Rose_Queen, BSN, MSN, RN

Specializes in OR, Nursing Professional Development. Has 17 years experience. 5 Articles; 11,206 Posts

I was a staff OR nurse for many years and recently moved into staff development in a role focused on surgical and procedural areas. However, while it may not be the easiest transition, it is indeed possible to move on from the OR to other specialties. I have worked with those who later took positions in ICU, med surg, home health, hospice, and office settings, just to name a few. Some have also gone on to become NPs- one is actually employed by one of our surgeon groups now.

imanurseintheor

imanurseintheor

20 Posts

RoseQueen, can you tell me where? I'm in NYC and having a HELL of a hard time trying to leave the OR and into an ICU. I'm starting to wonder if it's just too competitive here, I don't know.

jackandjill123

jackandjill123

18 Posts

I love O.R. nursing - about 3 years in now (new grad BSN that did a perioperative residency). I was groomed early on to scrub our high-acuity cases (CT, Trauma (open - mostly damage control ex-laps), open vascular, etc.). I think for me, it was a case of "the O.R. chose me". During clinical rotations, I 'thought' I wanted to do Peds, but as it turned out, no other specialty grabbed me like the O.R. did. The way that 'time stands still' in surgery is mesmerizing to me - I like the immediate gratification and being able to participate at the intersection of the mind and the hands.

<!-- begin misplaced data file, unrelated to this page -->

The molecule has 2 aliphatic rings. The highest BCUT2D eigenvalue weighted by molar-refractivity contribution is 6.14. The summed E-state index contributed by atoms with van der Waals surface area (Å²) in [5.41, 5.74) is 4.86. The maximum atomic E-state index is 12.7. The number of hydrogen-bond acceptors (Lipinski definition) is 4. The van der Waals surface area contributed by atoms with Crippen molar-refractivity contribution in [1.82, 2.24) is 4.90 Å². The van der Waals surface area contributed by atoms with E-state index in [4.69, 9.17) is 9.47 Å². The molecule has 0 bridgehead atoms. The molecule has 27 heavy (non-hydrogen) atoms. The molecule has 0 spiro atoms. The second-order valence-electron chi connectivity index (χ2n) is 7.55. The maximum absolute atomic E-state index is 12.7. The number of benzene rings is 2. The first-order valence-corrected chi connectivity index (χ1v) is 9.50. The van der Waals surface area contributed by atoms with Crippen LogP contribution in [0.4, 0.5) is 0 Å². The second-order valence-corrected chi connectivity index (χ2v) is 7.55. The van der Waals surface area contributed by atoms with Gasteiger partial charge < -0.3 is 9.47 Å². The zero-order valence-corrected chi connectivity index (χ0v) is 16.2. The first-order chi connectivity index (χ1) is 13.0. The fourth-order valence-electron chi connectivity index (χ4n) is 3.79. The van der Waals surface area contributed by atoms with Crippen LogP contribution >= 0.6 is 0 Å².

I have been offered a position to go f/t scrub on our high-risk cardiac team, and highly considering it. I would like to pursue my ACNP and RNFA one-day for sure. I do know that my experience is unique and that most RNs are only circulating at many institutions. I specifically chose my nurse residency program because of how much scrub time it affords its RN residents. I think it's critical to make your desires known upfront when you begin searching for jobs. I know a lot of RNs that scrub >50% of the time and most sought positions where that was possible.

ctsurgeryscrubrn

4 Articles; 65 Posts

I didn't feel that way initially, but I eventually found it to be my calling.

We had an older gentleman that we were taking in for a CABG x5 - his 3rd in 5 years. I scrubbed the case and I just saw how such a powerful muscle can deteriorate with poor habits. But, what drew me in was the care, compassion, and collaboration that united us in our mission to get him through the case. I specifically remember him going into v-fib and how seamlessly the team worked to internally defib his heart.

Everything they say about surgery is true:

1) You'll never feel that close to life or mortality in your life

2) Your hands become the lifeline for another human being

3) The whole team, in its best form, works like a symphony

4) So much is done with so little said

5) It's a dance - sometimes you lead; sometimes you follow; the rhythm encapsulates your soul

You get out of a long, tough case and you feel such satisfaction that you could have done anything with your life, and you're so lucky that 'you' get to enter those sacred rooms and heal.

ctsurgeryscrubrn

4 Articles; 65 Posts